There’s been a dearth of foreign film distribution over here since the Reagan era (that is pretty much when the country closed in on itself), and this comes to the fore when you consider a career like Mario Monicelli’s. This legend of Italian movie comedy made almost 70 features and kept right on making them until 2006 (when he was 91), but we barely saw a solid dozen of his pictures throughout the years, and were certainly not gonna see ’em after the xenophobic Eighties kicked in.
Monicelli died on November 29th of this year when he leaped from the fifth-story window of a hospital where he was being treated for prostate cancer. He was 95 years old and, according to one obit I read, chose the method of suicide used by his father (that still needs verification, as Wikipedia likes to put it).
He began steadily directing features at the turn of the 1950s, and scored his first hits with the great Italian comedian Totò. Totò also starred in his best-remembered and most well-distributed comedy, the ultimate “gang that couldn’t shoot straight” caper film I Soliti Ignoti (1958), which translates as “The unknown thieves” (reportedly titled after the “usual suspects” line in Casablanca).
The film was better known over here as Big Deal on Madonna Street, and remains one of the greatest Italian comedy movies ever. Not a single scene can be found with English subs on YouTube (presumably because it is now out on Criterion — although at one time “public domain” videos of it were available over here), but I think this clip showing the would-be crooks figuring out how to bust through a wall is indicative of the film’s wonderful humor. Among the many leads were Vittorio Gassman and a young Marcello Mastroianni:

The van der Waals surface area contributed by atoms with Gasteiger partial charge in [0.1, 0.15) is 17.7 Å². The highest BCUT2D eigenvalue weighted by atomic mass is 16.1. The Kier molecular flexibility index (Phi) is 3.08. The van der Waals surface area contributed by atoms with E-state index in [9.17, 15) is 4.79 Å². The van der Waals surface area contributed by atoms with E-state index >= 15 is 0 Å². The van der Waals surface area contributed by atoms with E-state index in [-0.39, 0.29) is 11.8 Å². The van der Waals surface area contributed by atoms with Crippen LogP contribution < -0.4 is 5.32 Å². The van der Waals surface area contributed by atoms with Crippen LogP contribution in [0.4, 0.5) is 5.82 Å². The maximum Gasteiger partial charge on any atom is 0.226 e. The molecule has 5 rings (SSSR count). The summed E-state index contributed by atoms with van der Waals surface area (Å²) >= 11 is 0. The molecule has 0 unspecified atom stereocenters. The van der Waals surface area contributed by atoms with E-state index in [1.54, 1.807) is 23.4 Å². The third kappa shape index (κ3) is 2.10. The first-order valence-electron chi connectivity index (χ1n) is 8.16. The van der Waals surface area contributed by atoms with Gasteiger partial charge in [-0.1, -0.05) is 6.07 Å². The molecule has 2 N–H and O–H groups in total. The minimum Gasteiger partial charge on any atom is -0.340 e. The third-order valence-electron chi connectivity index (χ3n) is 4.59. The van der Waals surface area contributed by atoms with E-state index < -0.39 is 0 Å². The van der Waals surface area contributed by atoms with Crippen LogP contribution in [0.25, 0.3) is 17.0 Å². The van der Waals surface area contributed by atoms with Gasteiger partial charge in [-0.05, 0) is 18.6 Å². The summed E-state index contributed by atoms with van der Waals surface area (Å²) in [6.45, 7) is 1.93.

Monicelli was hailed critcally and popularly for the comedy The Great War (1959) with Gassman and Alberto Sordi, and the drama The Organizer (1963) (both unseeable in the U.S. these days). He also had an entry in the anthology film Boccaccio ’70 (1962), which featured short films by De Sica, Fellini, and Visconti. There is an English-language trailer (very Sixties, of course) on YouTube for this film, but I won’t link to it, as it was the Joseph E. Levine-trimmed version of the film that was missing the Monicelli segment (his short didn’t feature a “name” actress, so Levine decided to keep the segments that featured Loren, Romy Schneider, and Fellini’s uber-fetishy "Amazing Colossal" version of Anita Ekberg). Here is the Italian trailer that includes Monicelli’s segment:
If you’re getting the impression that we didn’t get to see a lot of Monicelli’s work, well, you’re right; currently only Big Deal is available on DVD in the U.S. Thus, we won’t be seeing what was hailed as one of his best films, My Friends (1975) with Tognazzi and Noiret, anytime soon, but we can at least troll YouTube for wonderful moments like this bit from Monicelli’s Casanova 70 (1965) with the one and only Marcello cuckolding none other than Funhouse fave Marco Ferreri. There are no subs on this scene, but you don’t need ’em. When a horny wife strays from the marital bed for a late-night tango with Marcello, what else do you really need to know?
I will close out by saying that I saw one of Monicelli’s meagerest comedies late one night on local Ch. 5 back in the Eighties. Shot mostly in English, La mortadella (1970), renamed Lady Liberty, is a dippy comedy that finds Sophia Loren not being allowed into the U.S. because she insists that she must carry an Italian sausage (the titular mortadella) into the country (don't ask). Along the way, as she is held in detention by immigration officials, she meets characters played by William Devane, David Doyle, a much younger Danny DeVito, and the gorgeous straight-outta-Joe Susan Sarandon. I don’t have the clearest memories of the film, except that it belabors its premise and it ain’t funny.
Monicelli appeared in a minor role as an actor in the Diane Lane film Under the Tuscan Sun (2003). Given the depressing circumstances of his death, I’ll refer you to the rousing quote utilized in his Variety obit, on the subject of the future of film: "Cinema will never die, it was born and cannot die. The cinema hall will die perhaps, but I definitely don't care [about] this."